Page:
Bon Preu carries out the first “Smart Food” workshop with consumers

Bon Preu carries out the first “Smart Food” workshop with consumers

Bon Preu Group, as actor of the last stage of the food chain, is particularly involved in smart food awareness to contribute to better inform consumers about food products. Currently, there is a lack of information concerning products that we buy and eat, whether by poor communication of existing information or a lack of technology to gather and communicate this information throughout the chain sourcing. At this stage, the pilot “Tailored Information for Consumers” is getting developed with the aim to meet consumers’ requirements regarding their need of information about food products that can be found at the supermarket.Feedback from end users (consumers) is a key point to assess viability and compliance with their expectations. In this sense, a plan for consumer involvement has been defined within this pilot consisting of three workshops with a group of Bon Preu customers who wish to participate in the project:

  • 1st Workshop: Introduction to the project and evaluation of what product information consumer would like to know and how consumer wants to get this information.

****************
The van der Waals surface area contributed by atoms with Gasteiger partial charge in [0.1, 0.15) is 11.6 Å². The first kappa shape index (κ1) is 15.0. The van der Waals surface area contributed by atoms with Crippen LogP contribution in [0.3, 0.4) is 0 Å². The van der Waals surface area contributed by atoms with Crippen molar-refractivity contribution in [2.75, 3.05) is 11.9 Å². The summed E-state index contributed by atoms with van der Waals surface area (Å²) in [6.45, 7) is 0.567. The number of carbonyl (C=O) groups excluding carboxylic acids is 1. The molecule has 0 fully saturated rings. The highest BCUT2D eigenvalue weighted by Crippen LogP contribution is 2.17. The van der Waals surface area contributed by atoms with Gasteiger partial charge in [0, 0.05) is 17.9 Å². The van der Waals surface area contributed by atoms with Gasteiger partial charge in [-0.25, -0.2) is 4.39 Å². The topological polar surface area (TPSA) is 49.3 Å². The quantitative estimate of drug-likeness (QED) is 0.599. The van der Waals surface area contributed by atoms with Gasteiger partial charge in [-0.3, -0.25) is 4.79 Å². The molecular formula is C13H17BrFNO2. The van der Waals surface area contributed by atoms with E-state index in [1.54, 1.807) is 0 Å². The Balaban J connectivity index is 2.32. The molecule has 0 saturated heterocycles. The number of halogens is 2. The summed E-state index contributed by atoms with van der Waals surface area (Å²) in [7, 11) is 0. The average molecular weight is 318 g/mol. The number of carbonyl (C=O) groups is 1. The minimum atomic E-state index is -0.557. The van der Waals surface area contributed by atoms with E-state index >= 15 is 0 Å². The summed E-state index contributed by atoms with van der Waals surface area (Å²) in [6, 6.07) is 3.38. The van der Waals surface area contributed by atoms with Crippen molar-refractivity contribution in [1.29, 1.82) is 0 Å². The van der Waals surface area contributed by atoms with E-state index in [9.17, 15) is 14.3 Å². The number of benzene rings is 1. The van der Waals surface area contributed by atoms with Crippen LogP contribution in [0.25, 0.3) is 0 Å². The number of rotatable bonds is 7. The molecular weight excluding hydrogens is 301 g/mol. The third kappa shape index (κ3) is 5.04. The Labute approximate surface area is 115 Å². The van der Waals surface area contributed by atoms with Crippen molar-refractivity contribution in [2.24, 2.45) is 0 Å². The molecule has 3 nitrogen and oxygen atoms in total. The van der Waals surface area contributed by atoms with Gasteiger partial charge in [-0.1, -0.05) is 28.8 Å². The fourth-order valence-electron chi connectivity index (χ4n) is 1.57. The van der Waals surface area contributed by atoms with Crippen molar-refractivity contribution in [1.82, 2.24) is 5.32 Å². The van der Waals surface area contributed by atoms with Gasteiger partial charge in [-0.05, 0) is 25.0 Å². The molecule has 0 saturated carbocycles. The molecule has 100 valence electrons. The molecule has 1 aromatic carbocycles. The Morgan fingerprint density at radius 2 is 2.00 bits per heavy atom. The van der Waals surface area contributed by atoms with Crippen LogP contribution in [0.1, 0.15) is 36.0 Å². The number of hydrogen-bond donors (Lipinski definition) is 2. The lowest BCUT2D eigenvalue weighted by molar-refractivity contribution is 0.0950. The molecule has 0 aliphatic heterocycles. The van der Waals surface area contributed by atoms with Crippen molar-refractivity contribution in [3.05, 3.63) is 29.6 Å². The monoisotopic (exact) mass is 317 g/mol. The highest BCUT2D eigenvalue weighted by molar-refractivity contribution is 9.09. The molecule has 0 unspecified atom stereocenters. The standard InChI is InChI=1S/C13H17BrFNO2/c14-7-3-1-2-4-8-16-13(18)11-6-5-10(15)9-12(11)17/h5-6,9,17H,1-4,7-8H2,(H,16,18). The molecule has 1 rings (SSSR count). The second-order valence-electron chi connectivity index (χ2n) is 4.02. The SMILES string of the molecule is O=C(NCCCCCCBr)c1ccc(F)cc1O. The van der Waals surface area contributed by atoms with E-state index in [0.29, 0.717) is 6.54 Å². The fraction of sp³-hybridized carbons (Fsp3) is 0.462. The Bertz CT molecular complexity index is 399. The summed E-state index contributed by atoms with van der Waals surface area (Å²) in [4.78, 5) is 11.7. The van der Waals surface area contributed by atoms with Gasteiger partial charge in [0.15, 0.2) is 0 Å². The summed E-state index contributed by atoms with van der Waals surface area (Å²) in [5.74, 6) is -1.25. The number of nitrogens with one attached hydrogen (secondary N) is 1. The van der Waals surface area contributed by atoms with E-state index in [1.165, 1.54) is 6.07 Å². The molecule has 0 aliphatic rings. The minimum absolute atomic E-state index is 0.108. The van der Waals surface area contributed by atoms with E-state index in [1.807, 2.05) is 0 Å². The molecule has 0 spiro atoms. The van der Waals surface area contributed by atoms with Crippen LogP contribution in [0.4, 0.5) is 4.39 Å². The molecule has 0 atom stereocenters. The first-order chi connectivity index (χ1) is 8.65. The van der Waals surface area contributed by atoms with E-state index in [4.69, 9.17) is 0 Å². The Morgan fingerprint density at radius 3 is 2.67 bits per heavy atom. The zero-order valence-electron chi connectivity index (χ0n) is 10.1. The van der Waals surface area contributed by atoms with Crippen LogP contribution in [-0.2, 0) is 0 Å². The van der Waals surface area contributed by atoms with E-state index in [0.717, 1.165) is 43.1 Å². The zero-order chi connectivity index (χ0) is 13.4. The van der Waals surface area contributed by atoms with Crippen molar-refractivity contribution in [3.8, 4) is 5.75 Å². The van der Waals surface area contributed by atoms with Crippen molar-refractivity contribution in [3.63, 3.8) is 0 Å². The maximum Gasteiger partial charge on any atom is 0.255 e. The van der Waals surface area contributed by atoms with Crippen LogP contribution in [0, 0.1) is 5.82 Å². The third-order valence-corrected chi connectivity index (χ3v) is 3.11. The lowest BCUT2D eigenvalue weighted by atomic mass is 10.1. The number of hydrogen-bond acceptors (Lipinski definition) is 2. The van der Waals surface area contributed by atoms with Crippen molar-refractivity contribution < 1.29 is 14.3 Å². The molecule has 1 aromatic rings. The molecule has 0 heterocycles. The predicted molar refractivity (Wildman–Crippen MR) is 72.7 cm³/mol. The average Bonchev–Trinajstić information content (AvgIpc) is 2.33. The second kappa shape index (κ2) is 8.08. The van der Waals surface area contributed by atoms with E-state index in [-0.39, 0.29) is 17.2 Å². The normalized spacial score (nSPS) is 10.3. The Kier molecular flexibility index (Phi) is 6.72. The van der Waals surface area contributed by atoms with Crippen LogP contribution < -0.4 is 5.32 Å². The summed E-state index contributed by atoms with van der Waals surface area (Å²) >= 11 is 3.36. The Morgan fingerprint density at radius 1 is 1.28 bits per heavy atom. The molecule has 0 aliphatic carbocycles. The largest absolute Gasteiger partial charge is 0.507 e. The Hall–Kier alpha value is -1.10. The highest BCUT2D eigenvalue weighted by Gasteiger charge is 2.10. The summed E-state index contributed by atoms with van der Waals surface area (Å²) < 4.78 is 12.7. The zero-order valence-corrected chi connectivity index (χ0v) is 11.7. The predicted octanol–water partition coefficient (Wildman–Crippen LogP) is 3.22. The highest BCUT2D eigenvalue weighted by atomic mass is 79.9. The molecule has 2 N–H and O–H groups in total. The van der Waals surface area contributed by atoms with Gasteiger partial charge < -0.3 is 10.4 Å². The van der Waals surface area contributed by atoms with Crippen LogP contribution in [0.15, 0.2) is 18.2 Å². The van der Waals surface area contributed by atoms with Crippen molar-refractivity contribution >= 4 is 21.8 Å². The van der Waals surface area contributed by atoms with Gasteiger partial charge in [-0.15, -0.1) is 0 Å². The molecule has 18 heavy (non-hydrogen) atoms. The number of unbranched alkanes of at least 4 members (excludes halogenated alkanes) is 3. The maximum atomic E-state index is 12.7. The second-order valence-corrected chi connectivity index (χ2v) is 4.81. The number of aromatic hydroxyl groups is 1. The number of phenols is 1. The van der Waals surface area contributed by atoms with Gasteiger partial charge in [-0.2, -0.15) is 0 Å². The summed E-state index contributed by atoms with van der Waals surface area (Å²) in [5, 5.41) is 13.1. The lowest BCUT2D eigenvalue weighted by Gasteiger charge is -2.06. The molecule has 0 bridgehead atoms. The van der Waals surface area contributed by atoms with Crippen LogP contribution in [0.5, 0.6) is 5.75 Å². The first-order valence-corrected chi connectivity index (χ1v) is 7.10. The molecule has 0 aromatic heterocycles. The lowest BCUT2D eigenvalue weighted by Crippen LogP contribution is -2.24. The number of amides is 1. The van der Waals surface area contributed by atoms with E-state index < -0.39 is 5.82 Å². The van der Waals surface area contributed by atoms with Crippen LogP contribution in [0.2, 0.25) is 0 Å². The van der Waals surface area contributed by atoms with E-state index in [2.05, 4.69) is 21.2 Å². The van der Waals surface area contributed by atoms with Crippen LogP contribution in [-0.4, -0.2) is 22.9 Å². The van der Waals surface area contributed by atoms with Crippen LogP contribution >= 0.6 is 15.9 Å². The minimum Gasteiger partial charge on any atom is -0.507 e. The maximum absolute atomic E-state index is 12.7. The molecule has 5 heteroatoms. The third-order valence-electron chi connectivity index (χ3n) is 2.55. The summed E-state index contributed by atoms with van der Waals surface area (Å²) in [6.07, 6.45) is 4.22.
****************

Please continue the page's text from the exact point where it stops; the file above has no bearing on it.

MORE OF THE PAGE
• 2nd Workshop: Experimentation with a mock-up model at Bonpreu’s “Consumer’ space” with a specific group of products and with the focus group of consumers, in order to validate the technology and to improve it according focus group proposals.
  • 3rd Workshop: Final test with a real prototype model at Bonpreu’s “Consumer’ space”, with feedback from the focus group and validation for deployment in one of Bonpreu supermarket.

Last 25th of April the first “Smart Food” workshop was held at Bonpreu “Consumer’ space” with a group of 20 consumers. The session was structured in three parts where firstly an introduction to the SmartAgriFood project and an analysis of the current situation was done, then the focus group was organised by teams that played different games to let them discuss about the following aspects: “what would you like to know about products that you can find at a supermarket?”; “do you think that there is currently a lack of information concerning food products?”; “how would you like to access to this information?”. Finally, each team shared their proposals.Concerning this first workshop, the main conclusions have been that more than a 50% of the consumers ignore the existence and the meaning of a big amount of logos and signs in front of a 19% of the participants that usually take them into account while choosing a product. It resulted that the attributes that interest the most to the focus group were the origin of the product, additives and gluten content, organic products, animal welfare and sustainable packaging. Concerning how consumers would like to get this information, they currently opt for smart gadgets such as mobile scanners, trolley screens and Smartphone which could show them the attributes in a fast and easy way.Finally, it is worth to say that the group showed a high interest in taking part in the “Tailored Information for Consumers” pilot.